• Arsenic in drinking water is of no concern if you use water from a reverse osmosis (RO) system for cooking and drinking. These systems remove arsenic and most other materials.
  • You can also avoid any concerns with arsenic by using bottled water for cooking and drinking.
  • Arsenic cannot be removed by boiling.

A video inspection of well #5 is planned for Friday, 12/2/2016. From that, we will have a much better idea of the time and effort needed to put #5 back into service.

Updated 12/1/2016 11:00 AM


Well 5 Out of Service

On Tuesday, 11/29/2016, our main well, #5, was taken out of service and the pump pulled up. We ran all day on just well#6, and will do that again Wednesday. Demand appears to be more than it can provide alone.

Updated 11/30/2016 7:25 AM


Well 3 May Be Put In Service

Sometime the week of November 28, 2016, we may have to put well #3 into service on an emergency basis. This well produces arsenic above the current limits (see November 2016 WaterGram, below), so has not been used for years.

The plan is to begin inspection and rehab work on our main well, #5, starting Tuesday, November 29, 2016. The down well equipment (pump, motor, cables, pipes, etc) will be removed, and then the well service company will do a video inspection of the entire well.

Current water demand is just about what our remaining well, #6, may be able to supply. So we will try using just #6, watching it very carefully, and turn well #3 on only if necessary.

Updated: 11/28/2016 6:50 PM


Well 3 Testing

To get ready to put well #3 into service later in November, we will be running it periodically, dumping the produced water onto the ground. So do not be surprised if you see water there (64 Camino Manzano).

Updated: 11/10/2016 8 PM


(Text of November 2016 WaterGram)

We have a significant problem

The Coop has two working wells (#5 and #6). Roughly two thirds of our water comes from #5. As we have reported for several years, if something happens to well #5, we will be unable to provide adequate water to our members. This is because well #6 cannot supply sufficient water and our storage tanks only last for a few days.

Recently, we identified a problem in well #5. The source of the problem must be identified and corrected before there is damage to the well. Identifying the problem will require the removal of 500 feet of pipe, the pump, the pump motor, and the electrical cables. When this is done, a careful video inspection of the well will be necessary. Depending on the nature of the problem, it will require two weeks to as long as two months to fix the problem and put the well back in service.

Well #3

Well #3 (located in Sundance Mesa) was drilled in 1998. It can easily provide all of the Coop water needs. Unfortunately, it has about 27 parts per billion (ppb) of arsenic and it had to be taken out of service when the Federal standard for arsenic was lowered from 50 ppb to 10 ppb in 2006. Although we haven’t used this well for the last 10 years, the Coop has carefully maintained it so it can be used in case of emergency. The need to shut down and repair well #5 is such an emergency.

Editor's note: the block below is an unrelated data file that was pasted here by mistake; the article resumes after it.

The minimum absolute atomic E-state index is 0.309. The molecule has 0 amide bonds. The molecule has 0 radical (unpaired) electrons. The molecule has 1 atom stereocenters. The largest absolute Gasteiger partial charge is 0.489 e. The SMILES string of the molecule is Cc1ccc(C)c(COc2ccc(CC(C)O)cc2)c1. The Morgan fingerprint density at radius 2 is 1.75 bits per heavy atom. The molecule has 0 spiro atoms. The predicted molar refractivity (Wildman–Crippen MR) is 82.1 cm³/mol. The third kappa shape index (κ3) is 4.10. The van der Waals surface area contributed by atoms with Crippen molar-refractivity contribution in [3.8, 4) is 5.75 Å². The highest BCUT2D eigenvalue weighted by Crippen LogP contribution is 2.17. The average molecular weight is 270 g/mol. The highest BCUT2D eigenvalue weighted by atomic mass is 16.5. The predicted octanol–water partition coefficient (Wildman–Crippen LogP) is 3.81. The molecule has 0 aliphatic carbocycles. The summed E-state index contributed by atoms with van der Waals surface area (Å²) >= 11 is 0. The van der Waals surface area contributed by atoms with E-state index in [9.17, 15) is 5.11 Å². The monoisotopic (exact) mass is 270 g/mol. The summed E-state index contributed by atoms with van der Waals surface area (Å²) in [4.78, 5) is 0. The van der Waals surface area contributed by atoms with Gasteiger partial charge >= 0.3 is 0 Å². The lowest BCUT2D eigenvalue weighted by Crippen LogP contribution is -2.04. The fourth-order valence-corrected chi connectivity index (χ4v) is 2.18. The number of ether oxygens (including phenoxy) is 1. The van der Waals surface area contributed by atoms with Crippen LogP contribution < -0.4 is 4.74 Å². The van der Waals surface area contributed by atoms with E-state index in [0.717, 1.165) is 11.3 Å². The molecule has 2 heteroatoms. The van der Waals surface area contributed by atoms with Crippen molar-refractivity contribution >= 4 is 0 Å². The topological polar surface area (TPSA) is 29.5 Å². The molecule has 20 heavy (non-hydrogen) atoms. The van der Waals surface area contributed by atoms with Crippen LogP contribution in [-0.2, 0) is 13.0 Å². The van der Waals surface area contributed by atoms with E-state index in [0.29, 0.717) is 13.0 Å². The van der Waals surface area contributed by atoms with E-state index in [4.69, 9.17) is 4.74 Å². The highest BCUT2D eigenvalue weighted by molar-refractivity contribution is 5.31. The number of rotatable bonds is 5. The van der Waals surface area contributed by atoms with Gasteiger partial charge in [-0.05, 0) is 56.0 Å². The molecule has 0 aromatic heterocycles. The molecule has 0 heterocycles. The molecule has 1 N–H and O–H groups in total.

To ensure uninterrupted service during the repair of well #5, we will need to supplement the water from well #6 with water from well #3.

Concerns with using well #3

Although water from #3 exceeds current Federal standards, it is well within the older 50 ppb standard and was considered safe for many years. Some issues to consider:

  • Arsenic levels between 10 and 50 ppb are a potential health concern only with many years of continuous exposure.
  • Water from our wells is fed directly into the distribution system. This means that water from well #3 will be diluted by water from well #6. The amount of this dilution will vary with the total demand for water, your location in the system, and when our wells are running.
  • To the extent possible, we will minimize the use of water from well #3.
  • Arsenic in drinking water is of no concern if you use water from a reverse osmosis (RO) system for cooking and drinking. These systems remove arsenic and most other materials.
  • You can also avoid any concerns with arsenic by using bottled water for cooking and drinking.
  • Arsenic cannot be removed by boiling.

You will be notified when we turn on well #3

  • Notices will be posted on the bulletin boards by the mailboxes.
  • You will receive an e-mail if you have requested to be on the Coop e-mail list.
  • We will also send occasional e-mails and post progress information here on lamesawatercoop.org.
  • We expect to begin work on #5 in the last half of November. When work begins we will turn on #3 and use it as needed until #5 is repaired and returned to service.

Last updated 11/4/2016